By Jena Lynde-Smith

Hearing loss is a common yet often overlooked aspect of aging, with statistics suggesting that most individuals over 50 and nearly all individuals over 70 will experience some degree of hearing impairment.

This issue is not limited to audibility but extends to cognitive function, with hearing loss being one of the highest risk factors for developing dementia.

Imola MacPhee, a clinical audiologist and PhD student in Carleton University’s Department of Cognitive Science, is using brain imaging to reveal how hearing loss affects cognition, particularly in aging adults.

“We want to get to the bottom of how the brain changes when there is hearing loss and how you can decrease your risk of cognitive decline,” MacPhee says.

A woman in a red shirt leans against a window ledge

Imola MacPhee, a clinical audiologist and PhD student in Carleton University’s Department of Cognitive Science (Photo by Brenna Mackay)

Hearing Loss and Dementia

MacPhee’s work takes place in Carleton’s CANAL Lab, alongside lab director and cognitive science professor John Anderson. The lab studies the interaction of lifestyle and contextual factors (e.g., time of day, caffeine, and mood) to help optimize cognitive performance in older adults.

MacPhee is spearheading the hearing loss project to reveal the link between hearing loss and cognitive decline – specifically the development of dementia. To inform her research, MacPhee and Anderson are conducting brain imaging tests at the Royal Ottawa Mental Health Centre.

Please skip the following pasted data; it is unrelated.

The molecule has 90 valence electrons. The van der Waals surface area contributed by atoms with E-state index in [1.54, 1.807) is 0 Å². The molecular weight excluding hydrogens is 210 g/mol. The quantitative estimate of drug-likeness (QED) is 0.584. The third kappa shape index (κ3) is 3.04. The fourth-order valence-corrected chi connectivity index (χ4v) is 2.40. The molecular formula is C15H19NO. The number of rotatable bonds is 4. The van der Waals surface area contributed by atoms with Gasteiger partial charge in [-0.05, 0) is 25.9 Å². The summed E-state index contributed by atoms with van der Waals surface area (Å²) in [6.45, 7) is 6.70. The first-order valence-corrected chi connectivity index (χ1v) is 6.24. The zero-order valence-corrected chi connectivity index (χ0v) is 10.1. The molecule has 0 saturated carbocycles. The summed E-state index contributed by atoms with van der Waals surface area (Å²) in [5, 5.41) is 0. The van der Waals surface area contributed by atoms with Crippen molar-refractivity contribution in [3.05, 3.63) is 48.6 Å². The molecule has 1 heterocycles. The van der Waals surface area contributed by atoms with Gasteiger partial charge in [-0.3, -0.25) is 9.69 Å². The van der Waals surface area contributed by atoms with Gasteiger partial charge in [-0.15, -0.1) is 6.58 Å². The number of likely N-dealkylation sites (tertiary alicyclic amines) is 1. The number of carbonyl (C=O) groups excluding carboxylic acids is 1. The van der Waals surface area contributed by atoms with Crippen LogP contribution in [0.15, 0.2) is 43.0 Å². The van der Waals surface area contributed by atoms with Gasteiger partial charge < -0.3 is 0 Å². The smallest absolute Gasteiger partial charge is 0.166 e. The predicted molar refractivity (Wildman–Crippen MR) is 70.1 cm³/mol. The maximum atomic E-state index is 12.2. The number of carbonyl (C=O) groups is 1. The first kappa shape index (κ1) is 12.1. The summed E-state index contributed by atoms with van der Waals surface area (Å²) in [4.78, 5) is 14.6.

“We use functional MRI, structural MRI and diffusion MRI to observe changes in brain structure, connectivity and activity when individuals engage in various cognitive and hearing tasks,” MacPhee explains.

Two MRI brain images in black and white

What they’ve found is an individual’s hearing capacity can affect the brain’s anatomy. One change observed is the thickness of the cerebral cortex – the outer layer of the brain responsible for higher cognitive functions. Cortical thickness has proven to be a biomarker used to predict the progression of dementia.

Some of MacPhee’s tests also include stimulation exercises, where subjects listen to certain sounds while their brain activity is monitored in central areas – such as the auditory cortex which is responsible for processing sound.

“By observing the brain’s response to these stimuli, we can map out the regions of the brain that are involved in auditory processing and how they are affected by hearing loss,” MacPhee says.

A hand points to an ear statue

Depleting Cognitive Reserve

MacPhee’s work is centered on the concept of cognitive reserve. This theory suggests that certain activities, such as learning a second language and engaging in physical activity, may build a reserve that helps protect against cognitive decline in later years.

“Hearing loss depletes cognitive reserve,” she says.

MacPhee’s brain imaging tests are cementing this theory. Currently, the tests are being run on young individuals with normal hearing. To first determine the subjects’ hearing proficiency, MacPhee assesses them using SHOEBOX — a portable audiometer.

A woman wearing head phones raises her hand during a hearing test